Read 23 – 25 February 2012
My Rating 3 / 5
I should have loved this book, and other reviews have been really positive – see here on Amazon and Alan’s own blog.
It just didn’t do it for me, and I can’t seem to put my finger on the reason why. I enjoyed the beginning section, following Katya as she is caught in the midst of the Kosovan conflict of the late 1990’s, But, from chapter five onwards, I really really struggled with this book.
I think the main thing I struggled with was Reynolds’ writing style. It, to me, felt clunky in places and I have to say that the use of “inverted commas” drove me insane from chapter five onwards. I recognise this is personal choice but I found it really really irritating and it just interfered with the text for me.
The book follows Katya as she escapes Kosovo with her young son, and finds herself on a housing estate in Newcastle. The story explores the lives of some key characters in the flats where Katya and Edi (another refugee) are housed, and goes someway to painting the picture of life in this area of England.
I’d have liked to have seen/read more about Katya’s time in Kosovo, and to see a bit more depth about the war in order to provide some understanding the conflict. There is reference to the KLA and how NATO sees them as terrorists, but the ordinary Kosovon doesn’t – it’s a complex, yet important, part of European history and I’d have liked to have seen Reynolds dig deeper into this and go some way to explaining the conflict to the reader; I think this would have gone some way to getting a deeper feel and, for me, a greater connection to the character of Katya.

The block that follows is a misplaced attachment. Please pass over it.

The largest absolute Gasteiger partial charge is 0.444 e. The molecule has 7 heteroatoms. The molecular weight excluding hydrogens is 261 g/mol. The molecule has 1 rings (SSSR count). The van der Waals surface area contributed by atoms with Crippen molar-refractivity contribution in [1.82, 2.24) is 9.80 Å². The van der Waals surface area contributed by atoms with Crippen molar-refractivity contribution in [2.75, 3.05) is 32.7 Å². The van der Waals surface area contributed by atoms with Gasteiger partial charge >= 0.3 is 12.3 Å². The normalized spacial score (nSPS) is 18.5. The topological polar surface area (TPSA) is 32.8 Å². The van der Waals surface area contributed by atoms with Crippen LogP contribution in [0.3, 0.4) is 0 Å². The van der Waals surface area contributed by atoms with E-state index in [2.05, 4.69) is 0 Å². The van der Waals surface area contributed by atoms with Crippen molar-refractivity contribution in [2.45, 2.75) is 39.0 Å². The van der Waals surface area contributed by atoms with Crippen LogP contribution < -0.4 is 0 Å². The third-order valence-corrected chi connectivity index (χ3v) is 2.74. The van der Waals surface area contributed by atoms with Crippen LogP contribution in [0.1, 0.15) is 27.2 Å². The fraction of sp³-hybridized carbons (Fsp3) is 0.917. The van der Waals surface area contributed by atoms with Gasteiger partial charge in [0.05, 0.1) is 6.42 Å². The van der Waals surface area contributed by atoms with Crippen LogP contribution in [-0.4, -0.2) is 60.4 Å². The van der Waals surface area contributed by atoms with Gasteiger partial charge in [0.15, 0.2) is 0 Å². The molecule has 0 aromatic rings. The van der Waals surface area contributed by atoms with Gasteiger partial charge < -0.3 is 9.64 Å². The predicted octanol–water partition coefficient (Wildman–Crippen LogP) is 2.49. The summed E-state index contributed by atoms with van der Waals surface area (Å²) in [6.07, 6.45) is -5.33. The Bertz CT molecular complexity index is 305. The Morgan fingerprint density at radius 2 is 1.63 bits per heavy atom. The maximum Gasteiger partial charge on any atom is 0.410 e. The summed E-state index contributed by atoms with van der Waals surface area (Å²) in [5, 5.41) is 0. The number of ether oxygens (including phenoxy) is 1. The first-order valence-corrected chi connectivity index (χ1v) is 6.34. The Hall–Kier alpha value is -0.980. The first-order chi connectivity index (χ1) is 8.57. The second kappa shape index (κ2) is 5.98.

I recognise that given earlier reviews of this book I am absolutely in the minority with my review, so I really urge you to read this book yourself and come to your own judgement. It just didn’t work for me, despite me really really wanting it to.
If you do read Flying with Kites, I’d love to know what you think, so please do comment on this review!